All of the tips great tips (I LOVE TIP 4!), and also appreciate how Syaza personalised her CV and tailored them to each job application.

I mean, when someone does this, you KNOW they know what they’re talking about.

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The Beginner’s Guide to Writing Good Articles (for Power, Profit and Pleasure)

This is a super-meta article about the process of writing good articles.

I can’t emphasise how useful writing is, as a skill. You can organise your thoughts with it. You can attract like-minded people when you share it. You can create blogs and websites and earn a living as content creator and/or copywriter. Combine writing skill with digital marketing and psychology and you’ll be unstoppable. 

In the spirit of ‘it’s not bragging if its facts’, I do think I’m qualified to write this guide. I earned a Masters in Corporate Communications, a Degree in Media, Communications and Culture and a Diploma in Mass Communications. And not to mention all the work experience in the communications field, while salaried and now self-employed.

Another reason to learn: Writing about personal finance in made me better at personal finance. I want you to sharpen this skill, and see how writing will directly and indirectly benefit your financial life, too.

Here’s how to write good articles:

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9 Things You MUST Know Before You Buy Insurance in Malaysia

Everyone wants insurance. But barely anyone wants to be ‘sold’ one. This fact has exasperated insurance agents like crazy since the beginning of time.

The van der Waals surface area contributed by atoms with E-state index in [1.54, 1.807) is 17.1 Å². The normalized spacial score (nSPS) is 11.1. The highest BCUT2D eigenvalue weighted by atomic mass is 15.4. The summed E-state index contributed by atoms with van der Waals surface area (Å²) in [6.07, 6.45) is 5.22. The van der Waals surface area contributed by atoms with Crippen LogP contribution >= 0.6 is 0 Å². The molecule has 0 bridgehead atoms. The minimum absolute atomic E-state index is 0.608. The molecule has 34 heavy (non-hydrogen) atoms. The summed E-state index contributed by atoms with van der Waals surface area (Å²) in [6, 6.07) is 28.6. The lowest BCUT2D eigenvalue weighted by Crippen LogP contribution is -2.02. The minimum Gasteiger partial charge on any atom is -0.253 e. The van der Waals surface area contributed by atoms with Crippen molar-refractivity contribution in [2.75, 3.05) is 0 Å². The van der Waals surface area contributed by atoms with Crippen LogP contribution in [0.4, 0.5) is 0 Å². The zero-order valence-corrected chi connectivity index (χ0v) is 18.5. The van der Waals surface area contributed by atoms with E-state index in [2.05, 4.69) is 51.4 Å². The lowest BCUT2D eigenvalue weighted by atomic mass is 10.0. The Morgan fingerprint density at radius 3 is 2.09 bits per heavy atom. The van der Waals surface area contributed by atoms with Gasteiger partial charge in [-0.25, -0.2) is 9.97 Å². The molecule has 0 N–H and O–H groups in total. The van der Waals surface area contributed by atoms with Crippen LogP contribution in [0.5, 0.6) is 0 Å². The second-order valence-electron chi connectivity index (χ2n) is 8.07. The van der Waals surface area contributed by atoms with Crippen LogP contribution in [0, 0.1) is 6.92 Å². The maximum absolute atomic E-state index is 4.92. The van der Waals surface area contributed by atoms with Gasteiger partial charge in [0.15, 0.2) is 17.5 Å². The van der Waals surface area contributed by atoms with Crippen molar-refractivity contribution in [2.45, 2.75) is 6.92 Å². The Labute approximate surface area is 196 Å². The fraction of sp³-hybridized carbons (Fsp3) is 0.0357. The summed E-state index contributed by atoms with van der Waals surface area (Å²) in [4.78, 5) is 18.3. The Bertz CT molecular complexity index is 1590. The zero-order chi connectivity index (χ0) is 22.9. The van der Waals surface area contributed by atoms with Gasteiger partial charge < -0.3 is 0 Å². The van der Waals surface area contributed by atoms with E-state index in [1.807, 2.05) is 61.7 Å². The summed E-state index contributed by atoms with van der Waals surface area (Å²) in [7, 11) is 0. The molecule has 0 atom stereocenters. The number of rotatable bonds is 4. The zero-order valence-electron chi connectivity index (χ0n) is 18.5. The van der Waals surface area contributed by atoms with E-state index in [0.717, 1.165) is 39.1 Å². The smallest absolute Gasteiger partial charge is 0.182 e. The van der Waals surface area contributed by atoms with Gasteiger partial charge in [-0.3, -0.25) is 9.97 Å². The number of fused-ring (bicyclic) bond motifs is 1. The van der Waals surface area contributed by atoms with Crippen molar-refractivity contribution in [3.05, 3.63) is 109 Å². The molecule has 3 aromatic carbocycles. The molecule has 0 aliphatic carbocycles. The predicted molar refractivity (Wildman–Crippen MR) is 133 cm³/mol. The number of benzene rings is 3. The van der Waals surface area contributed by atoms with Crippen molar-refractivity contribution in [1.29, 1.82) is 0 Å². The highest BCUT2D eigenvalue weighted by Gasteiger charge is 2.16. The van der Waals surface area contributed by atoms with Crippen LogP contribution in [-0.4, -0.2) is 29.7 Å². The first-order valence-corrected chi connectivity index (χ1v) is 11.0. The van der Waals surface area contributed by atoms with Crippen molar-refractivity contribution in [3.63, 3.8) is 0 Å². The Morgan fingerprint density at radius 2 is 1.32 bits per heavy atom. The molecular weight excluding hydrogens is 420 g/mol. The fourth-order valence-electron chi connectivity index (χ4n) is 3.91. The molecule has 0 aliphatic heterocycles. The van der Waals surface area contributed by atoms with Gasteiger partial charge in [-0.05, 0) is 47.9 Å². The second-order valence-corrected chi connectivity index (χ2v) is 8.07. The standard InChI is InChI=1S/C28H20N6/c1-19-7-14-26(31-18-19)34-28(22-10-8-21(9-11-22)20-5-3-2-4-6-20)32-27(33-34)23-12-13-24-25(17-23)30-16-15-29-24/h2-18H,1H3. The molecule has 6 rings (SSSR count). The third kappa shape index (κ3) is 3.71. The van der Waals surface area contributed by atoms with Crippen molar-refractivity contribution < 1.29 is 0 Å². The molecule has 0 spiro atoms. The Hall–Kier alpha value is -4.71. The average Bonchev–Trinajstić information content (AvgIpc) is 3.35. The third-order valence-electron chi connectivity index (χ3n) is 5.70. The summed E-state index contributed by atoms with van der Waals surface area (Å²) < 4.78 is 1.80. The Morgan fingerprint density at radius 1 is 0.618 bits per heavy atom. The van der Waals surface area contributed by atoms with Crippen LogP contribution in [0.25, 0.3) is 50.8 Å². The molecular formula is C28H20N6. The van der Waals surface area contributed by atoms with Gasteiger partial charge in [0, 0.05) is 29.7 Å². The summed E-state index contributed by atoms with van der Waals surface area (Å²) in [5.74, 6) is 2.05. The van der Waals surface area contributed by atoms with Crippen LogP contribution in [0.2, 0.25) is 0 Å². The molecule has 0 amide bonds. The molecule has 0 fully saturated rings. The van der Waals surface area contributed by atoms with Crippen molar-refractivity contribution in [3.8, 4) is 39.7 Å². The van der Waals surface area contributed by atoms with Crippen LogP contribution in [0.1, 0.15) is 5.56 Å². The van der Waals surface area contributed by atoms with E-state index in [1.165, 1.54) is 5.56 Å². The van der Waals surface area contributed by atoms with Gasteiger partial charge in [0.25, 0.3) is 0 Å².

I’ve been researching how to buy insurance in Malaysia for a while now. It started when I was in my early 20s, a good decade ago. And it’s time to compile everything I know *so far* in an article, for my own reference and yours.

Some notes before we start:

  • Insurance =/= takaful, but they serve more or less the same purpose – protection. I’ll just use the term insurance for the rest of this article, lazy la to type insurance/takaful
  • Yes non-Muslims can absolutely get takaful, and Muslims can get conventional insurance. No one will stop you (except the Gates of Heaven oop-)
  • There are many types of insurance, but in this article we’re specifically talking about the ones for humans, not property, car, travel or pets
  • I’m not an agent and my knowledge on insurance is limited, beyond what was shared to me from people in the financial industry. If anything below is wrong/inaccurate, please comment and I’ll edit

Let’s go-